The Democratic Action Party (DAP) may be considering calling for a snap election in Penang, but its ally Parti Keadilan Rakyat (PKR) said last night it is not convinced of the need to do so.
PKR president Wan Azizah Wan Ismail, in a statement issued after a leadership meeting, said: "We have not been convinced of the purpose or objective to hold snap polls.
"But the PKR leadership is ready to continue discussions with leaders of Pakatan Harapan's component parties about this issue."
She was referring to the opposition coalition.
DAP secretary-general and Penang Chief Minister Lim Guan Eng, who reports had said would attend the PKR meeting, did not turn up.
Since Lim was charged with two counts of corruption two weeks ago, DAP leaders have been mulling over a snap election, banking on public anger over the charges that the party said are politically motivated.
But analysts warned that holding the snap polls may cost Pakatan Harapan (PH) to lose more seats in both state and federal elections.
"It's an unhelpful move for the group," said Mr Ibrahim Suffian, director of the independent pollster Merdeka Centre.
While the DAP is widely expected to hold on to its 19 seats in the Penang state assembly, PKR could lose its seats in areas with more Malay voters. Moreover, their other partner, Parti Amanah Negara, is still fairly new.
"The opposition have a problem coordinating to win the Malay vote. If their aim is to win power at the federal level, they need to look at the reality," said Mr Ibrahim.
PH lost two recent by-elections to the ruling Barisan Nasional. Parti Islam Se-Malaysia (PAS), PH's former ally, also took part in the elections.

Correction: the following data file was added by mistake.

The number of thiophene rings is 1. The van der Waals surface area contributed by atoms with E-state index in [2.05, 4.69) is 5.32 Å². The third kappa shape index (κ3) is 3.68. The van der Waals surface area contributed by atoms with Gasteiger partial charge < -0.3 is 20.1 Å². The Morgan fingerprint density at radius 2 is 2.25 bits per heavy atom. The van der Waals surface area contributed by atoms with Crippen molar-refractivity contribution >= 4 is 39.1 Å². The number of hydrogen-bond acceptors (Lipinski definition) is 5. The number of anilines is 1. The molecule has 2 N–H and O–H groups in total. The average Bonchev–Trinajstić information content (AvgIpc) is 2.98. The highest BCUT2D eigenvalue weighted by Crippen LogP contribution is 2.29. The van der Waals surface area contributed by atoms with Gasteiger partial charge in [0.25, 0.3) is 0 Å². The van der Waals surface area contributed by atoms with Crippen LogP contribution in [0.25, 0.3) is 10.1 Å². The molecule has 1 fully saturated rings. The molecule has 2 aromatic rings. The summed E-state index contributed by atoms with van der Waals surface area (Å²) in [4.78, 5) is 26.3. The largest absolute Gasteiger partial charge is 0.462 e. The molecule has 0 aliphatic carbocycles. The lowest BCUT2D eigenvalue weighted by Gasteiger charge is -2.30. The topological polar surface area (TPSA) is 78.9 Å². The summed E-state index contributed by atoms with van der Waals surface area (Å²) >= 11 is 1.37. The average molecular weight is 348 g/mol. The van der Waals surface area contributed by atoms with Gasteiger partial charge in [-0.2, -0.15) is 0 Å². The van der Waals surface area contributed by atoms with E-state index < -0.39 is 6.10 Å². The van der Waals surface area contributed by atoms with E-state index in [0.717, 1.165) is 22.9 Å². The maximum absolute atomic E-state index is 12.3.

Mr Wong Chin Huat, a fellow at the Penang Institute, a think-tank affiliated to the state government, said PAS could pose a threat in areas where PH won its seats by narrow margins.
Meanwhile, DAP yesterday said it would postpone its party polls, due in September, to allow members to focus on the next general election due by the middle of 2018.
"They have to find ways to win elections at a federal level, not just the state level," Mr Ibrahim said of PH. But PKR could be on the losing end if snap polls are called, he added.
However, Mr Wong sees a fresh election as an option for a government whose legitimacy has been challenged. "Through a snap election, it can affirm its mandate and also plan for succession," he said.
The opposition won a two-thirds majority in Penang in the 2013 general election. But much has happened since then, with the opposition plagued by problems - ranging from the jailing of opposition leader Anwar Ibrahim to the fallout with PAS.
By focusing on smaller battles, Mr Ibrahim cautioned that the opposition could end up being distracted from its main goal of defeating the ruling BN.
"They may win Penang but they'll lose Malaysia."